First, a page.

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Re: Proposed text on reliability in the web services architecture

From: Walden Mathews <waldenm@optonline.net>
Date: Fri, 10 Jan 2003 22:20:25 -0500
To: Assaf Arkin <arkin@intalio.com>, Peter Furniss <peter.furniss@choreology.com>, "Champion, Mike" <Mike.Champion@SoftwareAG-USA.com>, www-ws-arch@w3.org
Message-id: <003601c2b920$632ed1e0$1702a8c0@WorkGroup>

>
> On the contrary. I know that a lot of operations are idempotent. I just
know
> that not all operations are idempotent. What I need is an architecture
that
> works with both.

No problem.

>
> I also know that some non-idempotent operations can be made idempotent (as
> you proved with a very eloquent example). And I favor idempotent
operations.
> So given such a transformation I could make even more operations
idempotent.

Good.  We're not saying that all operations need to be idempotent, but we
are asserting a relationship between idempotence and reliability, which I
think
is on track.  Reliability is a goal-oriented concept.  How do you know if
something is reliable if you can't measure it against a goal?  Idempotence
is
the means of reaching the goal via a direct communication of that goal.
It's
the "what instead of how" orientation.

>
> But I still know that some operations are non-idempotent. If you can prove
> that every non-idempotent operation can be made idempotent without
shifting
> the problem away, then I could devise an architecture built solely on
> idempotent operations. If you shift the problem away, I would have to
start
> considering cost/benefit.

I think I'll assert that every reliability problem can be expressed as a
goal,
and that goal satisfaction can be more elegantly communicated via idempotent
methods than via lower level accounting of messages in a network, some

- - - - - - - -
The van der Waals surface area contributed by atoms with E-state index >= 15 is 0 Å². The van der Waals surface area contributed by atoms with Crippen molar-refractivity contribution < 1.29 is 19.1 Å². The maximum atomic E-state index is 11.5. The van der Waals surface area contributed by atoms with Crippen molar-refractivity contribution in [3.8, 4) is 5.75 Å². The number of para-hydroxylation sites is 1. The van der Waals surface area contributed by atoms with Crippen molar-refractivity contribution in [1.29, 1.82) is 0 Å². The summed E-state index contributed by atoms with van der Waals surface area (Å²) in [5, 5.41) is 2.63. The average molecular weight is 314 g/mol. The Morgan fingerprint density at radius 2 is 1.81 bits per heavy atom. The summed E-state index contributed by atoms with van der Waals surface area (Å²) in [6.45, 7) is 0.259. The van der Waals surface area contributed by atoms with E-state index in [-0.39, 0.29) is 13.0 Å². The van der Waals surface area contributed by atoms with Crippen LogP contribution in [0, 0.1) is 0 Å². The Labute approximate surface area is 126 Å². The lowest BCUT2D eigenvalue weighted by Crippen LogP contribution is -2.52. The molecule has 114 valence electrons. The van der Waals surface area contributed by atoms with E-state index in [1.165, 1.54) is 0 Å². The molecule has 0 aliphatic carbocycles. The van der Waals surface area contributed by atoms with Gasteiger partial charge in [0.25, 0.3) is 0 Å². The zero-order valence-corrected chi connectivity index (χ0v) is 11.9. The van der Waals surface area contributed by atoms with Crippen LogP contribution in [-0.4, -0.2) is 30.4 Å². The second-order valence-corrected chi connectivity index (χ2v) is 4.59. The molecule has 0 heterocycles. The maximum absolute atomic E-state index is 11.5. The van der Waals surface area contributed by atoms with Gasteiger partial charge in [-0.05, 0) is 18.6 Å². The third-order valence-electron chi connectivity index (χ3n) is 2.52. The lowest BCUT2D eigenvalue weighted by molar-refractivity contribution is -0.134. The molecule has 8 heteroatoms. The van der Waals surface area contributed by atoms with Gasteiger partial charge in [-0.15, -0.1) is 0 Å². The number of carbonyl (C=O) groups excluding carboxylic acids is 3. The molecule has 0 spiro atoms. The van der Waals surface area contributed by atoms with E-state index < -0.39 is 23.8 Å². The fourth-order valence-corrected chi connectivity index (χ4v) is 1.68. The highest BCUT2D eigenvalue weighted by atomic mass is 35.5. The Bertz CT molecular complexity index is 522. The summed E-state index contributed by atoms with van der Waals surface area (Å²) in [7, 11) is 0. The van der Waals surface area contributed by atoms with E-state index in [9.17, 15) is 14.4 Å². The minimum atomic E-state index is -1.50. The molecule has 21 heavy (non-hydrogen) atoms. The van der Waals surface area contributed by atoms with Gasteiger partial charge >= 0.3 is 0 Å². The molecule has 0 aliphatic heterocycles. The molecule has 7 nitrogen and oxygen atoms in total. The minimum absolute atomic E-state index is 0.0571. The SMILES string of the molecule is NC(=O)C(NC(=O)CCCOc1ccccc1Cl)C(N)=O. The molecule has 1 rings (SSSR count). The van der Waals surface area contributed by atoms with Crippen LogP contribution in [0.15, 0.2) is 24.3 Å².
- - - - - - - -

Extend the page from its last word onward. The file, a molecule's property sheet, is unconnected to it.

of which are duplicated, some of which are lost, etc...

I'll also assert that on every application I've ever worked on, state
changes
can be expressed interchangeably as either

    (1) delta applied to pre-state, or
    (2) direct end-state

and that given pre-state and delta you can compute post-state, and also
that given pre-state and post-state you can compute delta.  These are
basic to the understanding of applications, and so in any working
application, the knowledge of how to do these is always known.

In my experience, the above observations are strong.  I doubt I could
prove it for all applications, or that if I could anyone could understand
the proof.  May I instead propose that anyone who knows a use case
where these assertions fail, please speak up?

Let me summarize the rest of your post: Idempotence is not *always*
available or desirable in every business situation.  We agree.

In this thread we are
talking about a subset of situations in which clients have the need
and means of verifying resource states, that verification of resource
states is an appropriate idiom for expressing "reliability", and that
idempotence is a simple, available and effective means of achieving
verified states (reliability) under internet conditions.

Can we now please relate this back to the RM discussion and see
what if any progress has been made.

Walden
Received on Friday, 10 January 2003 22:20:39 GMT

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